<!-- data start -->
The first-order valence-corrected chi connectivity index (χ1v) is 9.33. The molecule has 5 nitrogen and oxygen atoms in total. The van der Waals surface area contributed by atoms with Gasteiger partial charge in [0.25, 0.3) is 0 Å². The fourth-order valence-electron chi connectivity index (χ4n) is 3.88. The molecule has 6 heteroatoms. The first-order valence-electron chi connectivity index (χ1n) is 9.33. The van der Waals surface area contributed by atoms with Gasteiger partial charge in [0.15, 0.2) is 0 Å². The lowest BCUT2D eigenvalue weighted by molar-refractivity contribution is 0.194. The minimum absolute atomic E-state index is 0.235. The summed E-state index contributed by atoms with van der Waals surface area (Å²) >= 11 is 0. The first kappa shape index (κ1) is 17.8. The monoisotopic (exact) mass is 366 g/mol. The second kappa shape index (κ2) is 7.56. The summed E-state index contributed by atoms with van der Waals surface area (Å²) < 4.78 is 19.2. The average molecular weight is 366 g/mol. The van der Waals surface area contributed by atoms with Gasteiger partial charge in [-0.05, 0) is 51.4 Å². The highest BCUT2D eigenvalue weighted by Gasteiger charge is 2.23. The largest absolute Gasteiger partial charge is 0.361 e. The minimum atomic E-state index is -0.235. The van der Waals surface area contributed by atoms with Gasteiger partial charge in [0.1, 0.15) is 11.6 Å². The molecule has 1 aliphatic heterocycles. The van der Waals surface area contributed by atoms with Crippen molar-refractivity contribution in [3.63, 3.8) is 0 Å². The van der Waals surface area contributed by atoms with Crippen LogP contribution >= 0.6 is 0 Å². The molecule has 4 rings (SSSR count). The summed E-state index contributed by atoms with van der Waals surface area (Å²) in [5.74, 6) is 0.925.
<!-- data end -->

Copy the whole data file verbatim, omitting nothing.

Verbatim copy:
The first-order valence-corrected chi connectivity index (χ1v) is 9.33. The molecule has 5 nitrogen and oxygen atoms in total. The van der Waals surface area contributed by atoms with Gasteiger partial charge in [0.25, 0.3) is 0 Å². The fourth-order valence-electron chi connectivity index (χ4n) is 3.88. The molecule has 6 heteroatoms. The first-order valence-electron chi connectivity index (χ1n) is 9.33. The van der Waals surface area contributed by atoms with Gasteiger partial charge in [0.15, 0.2) is 0 Å². The lowest BCUT2D eigenvalue weighted by molar-refractivity contribution is 0.194. The minimum absolute atomic E-state index is 0.235. The summed E-state index contributed by atoms with van der Waals surface area (Å²) >= 11 is 0. The first kappa shape index (κ1) is 17.8. The monoisotopic (exact) mass is 366 g/mol. The second kappa shape index (κ2) is 7.56. The summed E-state index contributed by atoms with van der Waals surface area (Å²) < 4.78 is 19.2. The average molecular weight is 366 g/mol. The van der Waals surface area contributed by atoms with Gasteiger partial charge in [-0.05, 0) is 51.4 Å². The highest BCUT2D eigenvalue weighted by Gasteiger charge is 2.23. The largest absolute Gasteiger partial charge is 0.361 e. The minimum atomic E-state index is -0.235. The van der Waals surface area contributed by atoms with Gasteiger partial charge in [0.1, 0.15) is 11.6 Å². The molecule has 1 aliphatic heterocycles. The van der Waals surface area contributed by atoms with Crippen molar-refractivity contribution in [3.63, 3.8) is 0 Å². The van der Waals surface area contributed by atoms with Crippen LogP contribution >= 0.6 is 0 Å². The molecule has 4 rings (SSSR count). The summed E-state index contributed by atoms with van der Waals surface area (Å²) in [5.74, 6) is 0.925.